There is hope — there are others on this road.
My friend John and I will often text back and forth in the middle of the day. We’ll text about vacation plans, getting our families together, our kids having sleepovers, the comical thing the DJ said on the morning radio show and, most importantly, life’s frustrations.
The other day John’s text reminded me just how powerful it is to find out you’re not alone. You see, our families are very much the same. Both of us are adoptive parents, both of us have been foster parents, and both of us have children with special needs. We are walking the same road, our children struggle with the same things, and so we deal with the same weariness and stress as parents.
Two of his children and two of mine are homeschooled. We each have a child who pushes the limits, and our patience, to the furthest place possible. It has almost pushed our wives over the edge. But we are also both raising children who suffer from Fetal Alcohol Spectrum Disorder (FASD). On a daily basis we, along with our wives, are exhausted and defeated.
I shared the homeschooling frustration with John, among other things, and I was embarrassed. I shouldn’t have been though. His text back filled me with strength.
“No man. We are in this together. Homeschooling can be hard on our wives.”
You may not see the big deal in a text like that. After all, it’s just the typical life of a tween, right? Slacks off at school work, a little bit lazy, not completely dialed in to what it means to have integrity. It’s all par for the course.
Maybe you’re right. Maybe it is just a normal thing and I’m overreacting. Maybe we shouldn’t allow this to frustrate us like it does. But when this plays out day after day, my wife has repeated herself 4 million times, and we tie that to the constant work of raising children with special needs (one with severe behavior issues), we’ve got a recipe for exhaustion. Add in the extra fears we face as adoptive parents, the trauma some of our children live with from their difficult pasts, the battle we fight to protect our children, and we’re running on emotional fumes. It can be an extremely lonely and painful road.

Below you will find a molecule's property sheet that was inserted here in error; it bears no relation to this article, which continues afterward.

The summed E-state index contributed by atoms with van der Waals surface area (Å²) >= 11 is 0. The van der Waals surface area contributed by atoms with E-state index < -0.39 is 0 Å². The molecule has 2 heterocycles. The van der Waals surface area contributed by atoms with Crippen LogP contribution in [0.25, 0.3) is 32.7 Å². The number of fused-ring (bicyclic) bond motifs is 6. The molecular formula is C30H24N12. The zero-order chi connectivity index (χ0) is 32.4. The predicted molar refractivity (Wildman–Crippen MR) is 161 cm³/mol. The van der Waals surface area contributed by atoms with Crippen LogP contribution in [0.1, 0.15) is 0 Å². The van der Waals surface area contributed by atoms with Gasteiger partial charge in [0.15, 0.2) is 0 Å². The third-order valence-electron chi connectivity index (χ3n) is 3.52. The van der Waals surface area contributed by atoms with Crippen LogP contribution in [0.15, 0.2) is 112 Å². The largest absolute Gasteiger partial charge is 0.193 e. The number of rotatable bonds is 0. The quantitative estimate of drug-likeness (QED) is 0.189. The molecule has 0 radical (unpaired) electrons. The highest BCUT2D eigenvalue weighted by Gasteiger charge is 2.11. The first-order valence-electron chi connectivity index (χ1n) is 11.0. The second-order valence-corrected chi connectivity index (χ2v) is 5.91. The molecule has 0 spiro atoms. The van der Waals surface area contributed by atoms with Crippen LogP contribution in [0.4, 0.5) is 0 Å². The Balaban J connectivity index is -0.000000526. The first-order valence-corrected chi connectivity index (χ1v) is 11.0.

All of this might help. But all of this comes up short from one thing: hope.
At the end of the day, the author of the book is not in our home. The specialist leaves her office, gets in her car, and drives to her house, not mine. The psychologist shuts his computer down and sets his sights on tomorrow’s clients. They’re all helpful, but they fall short of hopeful.
It’s not their fault. I’m not blaming them for anything, that’s just the way it goes. It’s par for the course, and it can leave you feeling pretty desperate. But to find out someone else — someone real, with flesh and blood and a heartbeat like yours — deals with the same struggles, has the same fear, and walks the same road with their child as you walk with yours? That’s hopeful. That’s healing! And then to hear those golden words, “You are not alone!” Ah, there’s something refreshing in every syllable.
Think about this in terms of our individual lives. We have a dark secret, an addiction, a struggle, or a disorder that we hold close and never let anyone find out about. Why? Well, for starters, we’re afraid of judgment, ridicule, and shame. We fear the haughty glares from the eyes of those who think they’re better. So we hold our dark secret close so no one can sling flaming arrows at us. It might make for an easier day, but it’s incredibly lonely.
Then we sit across the table from someone who shares their deepest, darkest secret with us. In their words we find hope, because in their words we hear the same dark thing we deal with. We find out we’re not alone. There’s healing in finding this out.
The other day my wife had a conversation with an acquaintance who opened up about her son’s stay in a psychiatric wing of a local hospital. As my wife listened to her, she identified. Our son has stayed in the same unit in the past. We’ve walked through the trauma of a child who’s completely out of control, violent, and destructive. My wife knew each tear dripping from her eyes.
While she couldn’t offer any solutions, she could say from her heart, “You are not alone!”
That’s the hope I can offer to you who feels defeated: You are not alone. Four simple words that can bring healing in ways a self-help book or class might not be able to. I’ve been through hell and back with my children and I’m still alive. I know what it’s like to feel lonely and trapped, but there is hope. There are others on this road.
Always remember: you are not alone.
This article originally appeared on Babble. For more like this on Babble, try:
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